Your Evening Briefing
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Good afternoon. For Apple, X marks the iPhone "ten." The first major redesign of the device in years will begin shipping in November. In addition to the iPhone X, the company announced a slew of new and updated products, debuted its new campus and demoed some dubious emoji capabilities. –Emily Banks
Everything you missed at Apple's event: a 4K Apple TV, the iPhone 8 and 8 Plus, an Apple Watch that can make calls without an iPhone, wireless charging and the iPhone X. The iPhone X is the company's most important new iPhone in years. It has an edge-to-edge screen, does away with the home button and can be unlocked using facial recognition.
For Irma damage, 20 miles may have made a $150 billion difference. The storm was poised to be the costliest on record in the U.S.–until the Bermuda High intervened, acting like a sort of traffic cop for the tropical North Atlantic Ocean. For 10 days, computer-forecast models had struggled with how the high was going to push Irma around and when it was going to stop. Here's more on how modelers got the storm so wrong.
"Friends of the court" have hidden ties to big investors. Intended to provide judges with outside perspectives, amicus briefs have proliferated. But sometimes these “friends” are the puppets of financial interests, and judges can’t always see who’s pulling the strings. When that happens, the briefs become a tool for well-funded litigants to try to tip the scales of justice.
Americans are actually quite rational about their avocado obsession. We crunched five years of retail data from the Hass people, comparing changes in price to changes in purchasing. When prices go up, Americans, collectively, buy fewer avocados, and vice-versa. There’s a good reason this price-demand relationship is so tidy, too. Nobody needs an avocado, although there is no real substitute.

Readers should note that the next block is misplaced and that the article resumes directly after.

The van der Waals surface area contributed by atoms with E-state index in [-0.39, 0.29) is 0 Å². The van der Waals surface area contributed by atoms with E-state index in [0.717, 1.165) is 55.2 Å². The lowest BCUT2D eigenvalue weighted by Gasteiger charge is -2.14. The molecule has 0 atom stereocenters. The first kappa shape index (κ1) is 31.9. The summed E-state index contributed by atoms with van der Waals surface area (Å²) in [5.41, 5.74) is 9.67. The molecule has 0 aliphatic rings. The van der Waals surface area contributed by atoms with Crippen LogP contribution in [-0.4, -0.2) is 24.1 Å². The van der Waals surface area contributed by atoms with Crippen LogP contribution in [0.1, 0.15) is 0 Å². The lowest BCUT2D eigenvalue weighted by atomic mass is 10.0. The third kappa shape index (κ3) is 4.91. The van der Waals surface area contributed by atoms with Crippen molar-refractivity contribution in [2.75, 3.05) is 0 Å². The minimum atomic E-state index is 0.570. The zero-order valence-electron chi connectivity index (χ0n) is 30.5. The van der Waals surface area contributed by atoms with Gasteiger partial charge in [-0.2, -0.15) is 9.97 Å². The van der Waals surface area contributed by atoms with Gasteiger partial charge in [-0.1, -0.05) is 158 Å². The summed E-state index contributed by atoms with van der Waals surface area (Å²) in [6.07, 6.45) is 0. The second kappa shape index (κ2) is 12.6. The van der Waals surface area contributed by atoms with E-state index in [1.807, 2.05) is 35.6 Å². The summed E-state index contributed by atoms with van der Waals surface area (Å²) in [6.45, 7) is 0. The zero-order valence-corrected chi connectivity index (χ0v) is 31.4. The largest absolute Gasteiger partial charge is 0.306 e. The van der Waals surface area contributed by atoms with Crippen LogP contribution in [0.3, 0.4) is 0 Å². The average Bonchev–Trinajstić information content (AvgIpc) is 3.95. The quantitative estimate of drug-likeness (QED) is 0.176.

Scammers construct fake people to get real credit cards. Rather than stealing existing identities, synthetic identity thieves create new ones by buying stolen SSNs or trying to guess numbers not in use, combining them with a sham identity and then using other people's real addresses to apply for credit cards. Then the long con starts.
Sports drinks makers are waging an $8 billion thirst war. Soda had its sugar reckoning and now it's come to sports drinks. America’s lucrative fitness craze has moved on from the likes of Gatorade and Powerade. Beyond just being healthier with less sugar, there’s a whole new generation of high-tech, all-natural libations looking to hydrate gym minions. Their aim? Blowing soda, sugary sports drinks—and plain old H2O—out of the water.
This extreme office-wellness plan feeds employees three meals a day. One of the very first people new recruits meet when starting at FS Investments is a former college football player-turned-fitness trainer who will analyze employees’ bodies and exercise habits. He's one of the key perks, part of the company's all-encompassing employee-wellness program that also includes free meals, gym, workout classes, personal trainers and nutritionists.